AMC looks to make it three hit drama series
in a row with the debut of Rubicon, an espionage
thriller based around a New York City-based federal
intelligence agency.

James Badge Dale (The Pacific) stars as Will Travers,
an innately smart but troubled intelligence analyst
whose job is to crack codes in otherwise mundane and
unusual places that may unlock suspicious activities.
When he stumbles over a code in several crossword
puzzles over several daily newspapers, he reports it to
his boss — the father of his deceased wife, who was
killed in the 9/11 terrorist
attacks — who initially dismisses
the discovery.

When a suspicious accident
forces a re-examination
of his commitment to the
agency, Travers inevitably decides
to continue to pursue
the investigation. His search
takes him deeper into the
inner workings of the group,
and he seeks help from other
people loosely connected
to the agency, including Ed
Bancroft (Roger Robinson),
a friend of Will’s father-inlaw,
who seemly holds more
secrets about the organization and the ongoing conspiracy
than he’s letting on.

As with AMC hits Breaking Bad and Mad Men, Rubicon
is stylishly produced and well-edited, and the
cast seems to mesh with one another. The problem, at
least with the pilot, is that it’s so meticulous in building
its conspiratorial elements that it starts out a bit
too slowly. The opening scene of a rich businessman
taking aggressive action after finding a four-leaf clover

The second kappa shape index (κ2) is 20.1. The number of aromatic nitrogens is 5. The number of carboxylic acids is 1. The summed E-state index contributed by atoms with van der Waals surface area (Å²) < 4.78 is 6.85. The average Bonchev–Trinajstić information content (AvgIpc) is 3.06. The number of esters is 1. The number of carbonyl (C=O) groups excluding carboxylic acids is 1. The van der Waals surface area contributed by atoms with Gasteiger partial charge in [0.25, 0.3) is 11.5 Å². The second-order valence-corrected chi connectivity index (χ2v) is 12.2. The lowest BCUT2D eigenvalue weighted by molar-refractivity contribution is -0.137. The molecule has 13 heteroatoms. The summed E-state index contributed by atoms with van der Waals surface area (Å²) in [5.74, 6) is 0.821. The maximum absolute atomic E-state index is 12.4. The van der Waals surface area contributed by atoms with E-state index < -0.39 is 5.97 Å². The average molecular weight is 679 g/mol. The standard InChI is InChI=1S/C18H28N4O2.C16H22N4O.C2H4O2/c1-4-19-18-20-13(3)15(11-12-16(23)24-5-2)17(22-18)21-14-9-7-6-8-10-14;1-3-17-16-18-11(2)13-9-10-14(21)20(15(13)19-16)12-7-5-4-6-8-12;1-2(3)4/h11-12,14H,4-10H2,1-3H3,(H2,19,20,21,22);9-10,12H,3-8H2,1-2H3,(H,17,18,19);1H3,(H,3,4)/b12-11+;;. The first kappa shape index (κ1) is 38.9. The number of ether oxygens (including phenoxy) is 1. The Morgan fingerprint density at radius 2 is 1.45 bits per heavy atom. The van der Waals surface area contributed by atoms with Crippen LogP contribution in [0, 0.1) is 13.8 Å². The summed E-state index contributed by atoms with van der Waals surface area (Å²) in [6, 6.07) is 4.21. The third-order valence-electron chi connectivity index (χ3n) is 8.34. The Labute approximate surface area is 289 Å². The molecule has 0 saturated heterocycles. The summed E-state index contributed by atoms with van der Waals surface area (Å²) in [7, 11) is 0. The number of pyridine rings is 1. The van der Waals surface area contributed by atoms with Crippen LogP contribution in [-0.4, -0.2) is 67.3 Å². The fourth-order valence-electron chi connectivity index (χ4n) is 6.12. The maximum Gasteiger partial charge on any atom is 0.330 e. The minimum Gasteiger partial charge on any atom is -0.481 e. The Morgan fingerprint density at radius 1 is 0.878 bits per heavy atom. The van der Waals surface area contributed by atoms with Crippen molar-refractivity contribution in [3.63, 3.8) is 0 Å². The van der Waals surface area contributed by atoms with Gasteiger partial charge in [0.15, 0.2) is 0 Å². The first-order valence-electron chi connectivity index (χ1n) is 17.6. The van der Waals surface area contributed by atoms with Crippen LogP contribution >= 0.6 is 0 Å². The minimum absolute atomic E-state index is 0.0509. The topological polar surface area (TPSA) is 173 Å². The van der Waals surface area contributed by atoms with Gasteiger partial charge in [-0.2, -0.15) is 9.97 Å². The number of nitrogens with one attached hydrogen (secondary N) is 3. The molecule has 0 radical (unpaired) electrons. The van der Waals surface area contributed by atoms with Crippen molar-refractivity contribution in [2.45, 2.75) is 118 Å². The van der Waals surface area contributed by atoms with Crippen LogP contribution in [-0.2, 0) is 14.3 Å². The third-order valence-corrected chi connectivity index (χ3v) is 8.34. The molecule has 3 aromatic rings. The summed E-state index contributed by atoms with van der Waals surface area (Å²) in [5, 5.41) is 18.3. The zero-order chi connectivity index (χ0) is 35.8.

within the pages of his newspaper certainly captures
the viewer’s attention, and hopefully Rubicon’s future
episodes are able to cleverly mix the intricate plot build
of its fascinating conspiracy storyline with the thriller/
action scenes it will inevitably need to keep viewers
coming back week to week.

Rubicon isn’t Mad Men or Breaking Bad, but does add
a third quality scripted series to AMC’s growing programming

R. Thomas Umstead

R. Thomas Umstead serves as senior content producer, programming for Multichannel News, Broadcasting + Cable and Next TV. During his more than 30-year career as a print and online journalist, Umstead has written articles on a variety of subjects ranging from TV technology, marketing and sports production to content distribution and development. He has provided expert commentary on television issues and trends for such TV, print, radio and streaming outlets as Fox News, CNBC, the Today show, USA Today, The New York Times and National Public Radio. Umstead has also filmed, produced and edited more than 100 original video interviews, profiles and news reports featuring key cable television executives as well as entertainers and celebrity personalities.